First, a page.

THE taxes taken from wage earners, consumers and businesses and given to other businesses amounted to over $22 billion in the four year period of 1996/97 to 2010/2011, according to the Productivity Commission.
It was not described in those terms of course. It sounds far less alarming to call it industry assistance rather than giving away other people’s money. Yet that is what it is. Industry assistance is essentially corporate welfare, and comes from the same taxpayers who fund pensions and unemployment benefits. The government has no money of its own.
The automotive and TCF industries were the largest beneficiaries, accounting for 54 per cent of all assistance. But next in line was the rural sector with about $9 billion in assistance, not counting fishing or forestry. Moreover, in the 12 months prior to the May 2012 budget the government announced further assistance of $700 million, much of it directed at the forestry and rural industries.
The biggest rural recipient by far was the dairy industry, which received $1.7 billion to help it adjust to a de-regulated market. The sugar industry received $620 million for the same purpose. Drought assistance accounted for $5.5 billion with a further $452 million for the Rural Adjustment Scheme and $230 million for grants to irrigators in the Murray Darling Basin. Several other sectors received lesser amounts.
Non-budgetary assistance to industry is also provided though measures such as marketing arrangements, quarantine regulations, regulatory restrictions on competition, government purchasing arrangements and guarantees.
Fairly obviously, industry assistance benefits the sectors it is directed towards. However, it comes at a cost to other industries. The Productivity Commission found, for example, net assistance was negative for most service industries because the cost of tariffs on imported inputs exceeded the magnitude of budgetary assistance. The service industries, which include finance and retail, are our biggest employers.
Most of the direct cost of industry assistance is borne by taxpayers via consolidated revenue, but in some cases consumers pay directly: the sugar adjustment package was funded by a three cents per kilogram levy on domestic sugar sales for five years, and the dairy package was funded by an 11 cents a litre consumer levy for eight years.
The idea that agriculture should be assisted to remain competitive or deal with adversity was once unchallenged dogma in Australia and remains widely accepted around the world. Indeed, on a global basis agriculture is by far the largest recipient of other people’s money.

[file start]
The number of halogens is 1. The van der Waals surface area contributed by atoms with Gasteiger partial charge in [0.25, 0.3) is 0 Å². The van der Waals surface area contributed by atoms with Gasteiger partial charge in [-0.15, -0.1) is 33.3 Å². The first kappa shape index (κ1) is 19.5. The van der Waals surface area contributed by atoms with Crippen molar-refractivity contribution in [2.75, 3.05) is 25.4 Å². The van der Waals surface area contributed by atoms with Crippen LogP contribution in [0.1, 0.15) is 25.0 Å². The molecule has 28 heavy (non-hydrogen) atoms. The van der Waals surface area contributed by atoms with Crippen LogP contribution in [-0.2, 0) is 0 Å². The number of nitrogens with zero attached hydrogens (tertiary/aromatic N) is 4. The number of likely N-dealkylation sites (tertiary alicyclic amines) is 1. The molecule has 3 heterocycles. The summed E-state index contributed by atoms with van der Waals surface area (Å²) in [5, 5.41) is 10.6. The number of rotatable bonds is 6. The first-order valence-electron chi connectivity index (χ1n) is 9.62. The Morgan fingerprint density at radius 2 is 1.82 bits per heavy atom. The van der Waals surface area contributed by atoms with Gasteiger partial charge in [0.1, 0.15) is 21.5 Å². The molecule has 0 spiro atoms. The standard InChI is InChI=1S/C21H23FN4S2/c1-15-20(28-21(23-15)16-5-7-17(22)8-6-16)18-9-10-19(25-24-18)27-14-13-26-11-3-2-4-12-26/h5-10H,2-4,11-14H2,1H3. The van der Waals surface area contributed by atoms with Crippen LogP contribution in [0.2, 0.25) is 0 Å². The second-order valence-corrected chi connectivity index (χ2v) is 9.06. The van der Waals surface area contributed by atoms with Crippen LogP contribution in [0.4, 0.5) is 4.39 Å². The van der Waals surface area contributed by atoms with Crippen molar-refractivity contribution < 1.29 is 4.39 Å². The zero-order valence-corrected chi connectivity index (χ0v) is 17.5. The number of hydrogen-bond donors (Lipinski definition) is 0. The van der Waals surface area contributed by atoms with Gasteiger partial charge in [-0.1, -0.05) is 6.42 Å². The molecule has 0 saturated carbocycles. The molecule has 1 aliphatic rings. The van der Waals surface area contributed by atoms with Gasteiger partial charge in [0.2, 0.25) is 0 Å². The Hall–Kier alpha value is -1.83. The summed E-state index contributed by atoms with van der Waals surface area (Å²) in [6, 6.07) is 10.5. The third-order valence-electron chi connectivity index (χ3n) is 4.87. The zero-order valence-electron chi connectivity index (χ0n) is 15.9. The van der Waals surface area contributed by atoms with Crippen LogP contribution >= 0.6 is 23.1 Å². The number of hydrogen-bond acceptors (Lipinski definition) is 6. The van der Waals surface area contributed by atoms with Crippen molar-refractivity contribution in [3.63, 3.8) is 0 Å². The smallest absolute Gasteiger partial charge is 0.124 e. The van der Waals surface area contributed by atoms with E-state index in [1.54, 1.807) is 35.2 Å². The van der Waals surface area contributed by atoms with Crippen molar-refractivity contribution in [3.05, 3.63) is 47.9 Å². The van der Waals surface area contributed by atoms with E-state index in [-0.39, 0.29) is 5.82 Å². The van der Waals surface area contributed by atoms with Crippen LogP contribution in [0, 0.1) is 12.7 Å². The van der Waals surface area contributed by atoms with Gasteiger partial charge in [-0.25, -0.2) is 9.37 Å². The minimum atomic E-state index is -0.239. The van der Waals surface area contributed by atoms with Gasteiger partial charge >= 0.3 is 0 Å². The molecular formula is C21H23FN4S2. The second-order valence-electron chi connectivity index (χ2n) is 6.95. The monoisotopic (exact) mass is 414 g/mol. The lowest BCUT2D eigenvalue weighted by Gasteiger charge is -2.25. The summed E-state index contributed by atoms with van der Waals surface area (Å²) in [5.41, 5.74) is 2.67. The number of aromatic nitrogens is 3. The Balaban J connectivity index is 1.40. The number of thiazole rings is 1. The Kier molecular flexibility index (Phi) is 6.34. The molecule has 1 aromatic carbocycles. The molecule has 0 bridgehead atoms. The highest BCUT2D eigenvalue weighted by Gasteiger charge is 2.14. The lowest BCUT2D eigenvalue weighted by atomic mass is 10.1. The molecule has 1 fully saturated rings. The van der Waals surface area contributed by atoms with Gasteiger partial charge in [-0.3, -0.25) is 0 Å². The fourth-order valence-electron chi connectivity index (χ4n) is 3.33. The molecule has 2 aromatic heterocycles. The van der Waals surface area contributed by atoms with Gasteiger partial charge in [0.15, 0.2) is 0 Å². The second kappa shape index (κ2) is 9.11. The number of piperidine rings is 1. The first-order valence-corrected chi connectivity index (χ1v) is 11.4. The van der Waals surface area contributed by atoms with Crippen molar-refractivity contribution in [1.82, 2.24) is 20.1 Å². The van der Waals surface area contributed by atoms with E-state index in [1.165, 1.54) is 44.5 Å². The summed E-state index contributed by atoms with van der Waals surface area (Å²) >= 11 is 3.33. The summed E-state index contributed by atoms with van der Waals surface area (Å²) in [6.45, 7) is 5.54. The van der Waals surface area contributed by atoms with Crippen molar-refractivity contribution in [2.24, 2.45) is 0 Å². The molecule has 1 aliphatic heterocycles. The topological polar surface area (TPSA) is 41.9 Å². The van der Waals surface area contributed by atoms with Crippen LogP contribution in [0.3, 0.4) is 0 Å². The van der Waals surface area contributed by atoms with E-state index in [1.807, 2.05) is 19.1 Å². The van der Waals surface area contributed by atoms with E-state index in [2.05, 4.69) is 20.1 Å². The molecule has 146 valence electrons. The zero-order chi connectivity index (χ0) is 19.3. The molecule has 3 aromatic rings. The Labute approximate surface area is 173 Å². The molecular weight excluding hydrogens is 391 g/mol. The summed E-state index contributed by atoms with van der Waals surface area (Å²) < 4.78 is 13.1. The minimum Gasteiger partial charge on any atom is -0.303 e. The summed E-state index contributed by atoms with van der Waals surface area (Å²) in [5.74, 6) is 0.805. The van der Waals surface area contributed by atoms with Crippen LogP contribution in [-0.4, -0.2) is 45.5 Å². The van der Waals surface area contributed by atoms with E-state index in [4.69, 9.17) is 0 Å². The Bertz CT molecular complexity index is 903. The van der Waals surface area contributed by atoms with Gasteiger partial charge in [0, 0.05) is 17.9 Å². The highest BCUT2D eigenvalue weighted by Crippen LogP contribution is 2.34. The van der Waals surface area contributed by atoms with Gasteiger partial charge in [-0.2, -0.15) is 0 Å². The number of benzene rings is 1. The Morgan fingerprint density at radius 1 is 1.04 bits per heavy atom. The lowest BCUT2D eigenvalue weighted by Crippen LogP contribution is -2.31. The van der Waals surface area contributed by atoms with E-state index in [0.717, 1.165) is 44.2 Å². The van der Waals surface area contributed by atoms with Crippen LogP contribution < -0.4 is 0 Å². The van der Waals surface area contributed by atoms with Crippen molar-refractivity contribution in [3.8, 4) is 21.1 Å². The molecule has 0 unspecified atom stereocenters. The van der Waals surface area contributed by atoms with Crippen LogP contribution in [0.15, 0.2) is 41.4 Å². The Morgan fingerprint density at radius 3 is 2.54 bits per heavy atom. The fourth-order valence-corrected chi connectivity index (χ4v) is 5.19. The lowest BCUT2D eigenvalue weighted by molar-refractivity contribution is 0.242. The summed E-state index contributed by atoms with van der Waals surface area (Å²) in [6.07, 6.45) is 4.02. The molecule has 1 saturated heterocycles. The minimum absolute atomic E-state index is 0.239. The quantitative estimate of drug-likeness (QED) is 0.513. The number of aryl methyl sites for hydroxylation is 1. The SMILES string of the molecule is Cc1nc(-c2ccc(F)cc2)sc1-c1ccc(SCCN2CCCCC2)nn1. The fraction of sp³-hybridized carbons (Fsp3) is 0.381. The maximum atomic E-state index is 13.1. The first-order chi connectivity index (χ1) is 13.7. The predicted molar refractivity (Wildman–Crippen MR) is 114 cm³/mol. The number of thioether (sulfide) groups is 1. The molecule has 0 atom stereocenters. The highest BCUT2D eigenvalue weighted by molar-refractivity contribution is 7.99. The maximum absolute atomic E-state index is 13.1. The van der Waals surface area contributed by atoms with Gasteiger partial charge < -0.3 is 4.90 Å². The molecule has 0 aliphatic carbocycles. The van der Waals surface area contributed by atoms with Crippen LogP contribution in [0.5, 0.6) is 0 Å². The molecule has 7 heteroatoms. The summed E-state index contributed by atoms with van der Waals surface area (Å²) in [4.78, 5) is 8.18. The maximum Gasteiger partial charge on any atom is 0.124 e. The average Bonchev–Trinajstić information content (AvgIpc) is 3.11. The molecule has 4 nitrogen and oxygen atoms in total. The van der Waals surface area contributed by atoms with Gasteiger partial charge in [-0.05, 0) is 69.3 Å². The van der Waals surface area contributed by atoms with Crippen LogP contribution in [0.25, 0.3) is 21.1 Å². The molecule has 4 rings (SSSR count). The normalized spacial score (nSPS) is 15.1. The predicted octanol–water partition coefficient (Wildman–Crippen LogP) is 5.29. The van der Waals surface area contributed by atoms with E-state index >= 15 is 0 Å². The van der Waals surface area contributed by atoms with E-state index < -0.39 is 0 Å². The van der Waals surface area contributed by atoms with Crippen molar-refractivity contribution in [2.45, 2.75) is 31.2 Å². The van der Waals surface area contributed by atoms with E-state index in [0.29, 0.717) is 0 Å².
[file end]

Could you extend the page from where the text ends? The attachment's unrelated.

But times have changed in Australia and are slowly changing internationally. While some people still argue that because other countries subsidise their farmers, our farmers should also be subsidised to put them on the same footing, few now agree. A number of our competitors (including New Zealand) offer less assistance to agriculture than we do. In any case that argument is like claiming passing wind in a crowded room is OK because others are doing it.
Most of the assistance that agriculture now receives is justified on the basis of exceptional circumstances, such as adjusting to a new government policy (eg deregulation) or hardship such as drought.
But even then, as governments struggle to live within their means, corporate welfare must compete with other forms of welfare for the available dollars. A very compelling case is needed if it is not to be interpreted as simply another example of funding the idle and incompetent. For many, the most recent announcements of assistance to the car industry were not compelling enough.
Inevitably, future assistance will be presented as a special case. Already $26 million has been spent on the Climate Change Adaption Program (Australia’s Farming Future), which is supposedly intended to help farmers adapt and respond to climate change. As the carbon tax comes into effect, this will become a more common story.
There is an alternative. The assistance to industry that some countries’ governments provide is to simply getting out of the way. They have efficient public administrations that impose few barriers to business prosperity. Farms and other businesses are not subject to a myriad of taxes and regulations that reduce their competitiveness and increase their costs. Competitiveness is achieved without corporate welfare. Success depends on innovation and marketing and is not guaranteed.
Corporate welfare costs taxpayers a great deal of money. It inhibits productivity and innovation and, like unemployment benefits for the able-bodied, drags down the economy. Perhaps it’s time recipients were given a label equivalent to dole bludgers.
David Leyonhjelm is an agribusiness consultant with Baron Strategic Services. He may be contacted at email@example.com